Here in the suburbs of NYC, hunters are often misunderstood and thought of as gun-crazy, blood-hungry cave men. This seems especially true on the extreme Eastern and Western edges of our country. Apparently, this is not the case in much of the middle of our nation, where hunting is just another sport/hobby, much like baseball, wood carving or coin collecting. Both the lack of morality and danger of hunting are often cited by those opposing the sport and one could publish a textbook on both subjects. This article will serve to highlight an often overlooked aspect of the hunt: finances.
Hunting increases revenue
Hunters pay over $4 million each day towards conservation. This number seems high but can be broken down into specific revenue streams. Nearly half of all revenue (42.9%) comes from the sale of hunting licenses. It amounts to $1.1 billion per year nationally. This provides half of the yearly income for all state fish and wildlife agencies. This money is dedicated to the support of restoration programs, habitat improvement and general conservation based on the needs of the particular State.
Excise taxes (21% and $560 million) on all sporting equipment such as firearms, ammunition and fishing tackle provide one-fifth of the income for state wildlife agencies. Since 47% of American households contain at least one firearm (with many owning more than one firearm), the sale of hunting related sporting equipment generates huge tax revenue.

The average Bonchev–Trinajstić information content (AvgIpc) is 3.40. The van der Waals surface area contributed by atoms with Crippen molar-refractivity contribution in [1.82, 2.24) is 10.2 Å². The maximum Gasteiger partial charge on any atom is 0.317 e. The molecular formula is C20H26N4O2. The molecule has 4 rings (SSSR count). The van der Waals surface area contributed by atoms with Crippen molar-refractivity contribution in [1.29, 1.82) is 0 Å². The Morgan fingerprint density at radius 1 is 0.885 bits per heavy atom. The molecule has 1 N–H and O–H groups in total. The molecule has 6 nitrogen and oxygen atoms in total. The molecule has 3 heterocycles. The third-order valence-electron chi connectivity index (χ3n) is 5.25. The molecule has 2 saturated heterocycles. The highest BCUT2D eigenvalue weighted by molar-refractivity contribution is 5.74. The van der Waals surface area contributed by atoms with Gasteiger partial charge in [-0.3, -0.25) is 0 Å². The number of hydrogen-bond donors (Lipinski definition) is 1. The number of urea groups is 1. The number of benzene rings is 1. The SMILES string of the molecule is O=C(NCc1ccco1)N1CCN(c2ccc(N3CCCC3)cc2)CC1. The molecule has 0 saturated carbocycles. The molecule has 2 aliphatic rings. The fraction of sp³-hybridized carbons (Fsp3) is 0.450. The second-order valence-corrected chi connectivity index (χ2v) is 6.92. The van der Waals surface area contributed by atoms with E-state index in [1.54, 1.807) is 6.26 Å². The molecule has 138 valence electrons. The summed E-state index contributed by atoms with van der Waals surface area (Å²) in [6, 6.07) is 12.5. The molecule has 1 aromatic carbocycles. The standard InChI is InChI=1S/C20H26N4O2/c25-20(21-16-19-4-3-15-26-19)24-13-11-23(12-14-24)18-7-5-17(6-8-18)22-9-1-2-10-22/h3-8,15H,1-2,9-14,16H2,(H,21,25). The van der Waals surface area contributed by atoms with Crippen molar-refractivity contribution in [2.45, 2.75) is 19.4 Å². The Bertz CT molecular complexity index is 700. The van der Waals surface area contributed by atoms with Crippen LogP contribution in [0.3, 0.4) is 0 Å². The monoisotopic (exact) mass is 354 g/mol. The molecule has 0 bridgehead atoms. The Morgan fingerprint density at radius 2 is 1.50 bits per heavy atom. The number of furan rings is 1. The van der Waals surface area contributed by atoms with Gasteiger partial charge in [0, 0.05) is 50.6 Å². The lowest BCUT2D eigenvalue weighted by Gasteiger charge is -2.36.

Only 12.5% of all conservation money comes from general State's funds (ie. the tax dollars every resident of a state pays). Therefore, hunting, by and large, pays for itself. In fact, hunter's and anglers pay for more than 75% of the annual income for all 50 State's conservation agencies. Anyone who thinks hunters are hurting the environment are clearly mistaken. Without hunters, conservation agencies would cease to exist.
Hunting Creates (and pays for) Jobs
Hunting in America is big business. It may not seem this way on the edges of our country, where one may struggle to find a person who hunts. However, the hunting jobs sector is huge. Hunting creates more than 1 million jobs in the United States. These range from manufacturing of sports related gear/firearms/ammunition to park rangers and federal game management. Firearms companies like Kimber and Smith and Wesson (two well known, trusted names) produce all of their arms in the United States. Kimber has a plant located in Yonkers, NY and S&W has headquarters in Springfield, MA. Unlike many manufacturing giants, they are dedicated to US jobs. Companies like Nike or Reebok cannot say the same.
The $2.4 billion in annual federal income-tax money generated by hunters' spending could cover the annual paychecks of 100,000 U.S. Army Service Men and Women. Could the federal government afford to lose the jobs and funds generated by hunting? Our current President does not exactly have a record of job creation OR hunter support.
It's all about the Benjamins
As the fantastic rap group Wu Tang Clan points out, Cash Rules Everything Around Me. Money talks and clearly, those against hunting are not ready to listen. With a few facts about the large amount of money generated that goes directly into the States' pockets, hunting should be viewed as a profitable and necessary sport. There is already a lack of conservation in the US and it cannot be cut more. While the moral and social implications of hunting can be argued ad nauseam, the financial positives of hunting cannot be ignored.